The July 31 cocktail reception outside Palo Alto, Calif., had been billed as an evening for letting bygones be bygones, a coming together of Hillary Clinton's Silicon Valley backers with Barack Obama's to help the New York Senator retire her campaign debt. But as Clinton took questions from the 150 or so people who had paid $500 a head and up to listen, it became clear that the healing process was far from over. "For so many of my supporters, just like so many of Barack's supporters, this was a first-time investment of heart and soul and money and effort and sleepless nights and miles of travel," Clinton said. "You just don't turn it off like that."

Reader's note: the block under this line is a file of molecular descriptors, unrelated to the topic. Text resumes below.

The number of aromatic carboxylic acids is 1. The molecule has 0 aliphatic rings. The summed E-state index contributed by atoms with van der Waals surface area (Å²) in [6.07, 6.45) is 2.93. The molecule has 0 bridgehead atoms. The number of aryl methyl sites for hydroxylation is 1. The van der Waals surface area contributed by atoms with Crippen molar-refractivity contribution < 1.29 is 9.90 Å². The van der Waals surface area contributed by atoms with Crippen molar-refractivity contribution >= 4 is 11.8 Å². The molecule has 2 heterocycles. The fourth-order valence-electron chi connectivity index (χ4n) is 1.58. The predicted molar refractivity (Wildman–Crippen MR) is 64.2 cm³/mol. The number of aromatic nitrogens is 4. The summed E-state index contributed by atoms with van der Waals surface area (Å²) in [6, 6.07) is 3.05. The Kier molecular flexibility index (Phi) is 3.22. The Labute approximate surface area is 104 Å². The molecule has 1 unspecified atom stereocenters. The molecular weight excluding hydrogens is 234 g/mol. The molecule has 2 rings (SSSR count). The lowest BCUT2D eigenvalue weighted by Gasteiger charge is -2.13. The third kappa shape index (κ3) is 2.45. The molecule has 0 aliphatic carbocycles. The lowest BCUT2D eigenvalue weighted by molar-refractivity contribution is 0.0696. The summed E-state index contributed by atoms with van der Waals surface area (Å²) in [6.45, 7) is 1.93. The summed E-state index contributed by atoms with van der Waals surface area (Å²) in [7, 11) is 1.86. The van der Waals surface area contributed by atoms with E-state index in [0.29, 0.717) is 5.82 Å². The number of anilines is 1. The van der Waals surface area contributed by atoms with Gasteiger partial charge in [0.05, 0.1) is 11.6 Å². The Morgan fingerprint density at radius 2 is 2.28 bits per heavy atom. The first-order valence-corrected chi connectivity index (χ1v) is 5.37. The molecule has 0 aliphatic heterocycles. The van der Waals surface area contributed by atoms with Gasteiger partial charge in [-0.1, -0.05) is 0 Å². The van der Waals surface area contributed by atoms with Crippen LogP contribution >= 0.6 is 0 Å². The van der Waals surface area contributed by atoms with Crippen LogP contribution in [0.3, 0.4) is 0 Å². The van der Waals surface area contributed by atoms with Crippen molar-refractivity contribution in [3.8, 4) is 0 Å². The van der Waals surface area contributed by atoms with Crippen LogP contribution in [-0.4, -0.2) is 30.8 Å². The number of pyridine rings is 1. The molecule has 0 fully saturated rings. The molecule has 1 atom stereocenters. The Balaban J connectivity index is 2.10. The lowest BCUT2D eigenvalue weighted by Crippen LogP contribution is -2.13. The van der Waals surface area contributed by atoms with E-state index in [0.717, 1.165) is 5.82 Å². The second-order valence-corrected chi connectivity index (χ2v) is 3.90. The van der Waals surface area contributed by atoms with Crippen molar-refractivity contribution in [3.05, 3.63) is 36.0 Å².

Those comments--now playing in clips on YouTube--speak not only to the bruised feelings of Clinton's many supporters. Embedded in those remarks, say friends and advisers, are hints of Clinton's own feelings in the aftermath of a race in which she fought so hard and still fell short. In public, Clinton is doing everything she is asked--and then some--to help the man who beat her get elected to the White House. She raised hundreds of thousands of dollars for Obama from her extensive network of donors and has spoken to many of the groups, including key unions, that backed her in the primaries. Clinton is set to hit the campaign trail on his behalf, starting with rallies and voter-registration drives this month in Nevada and Florida. "I'm doing all I know to do," she insists.
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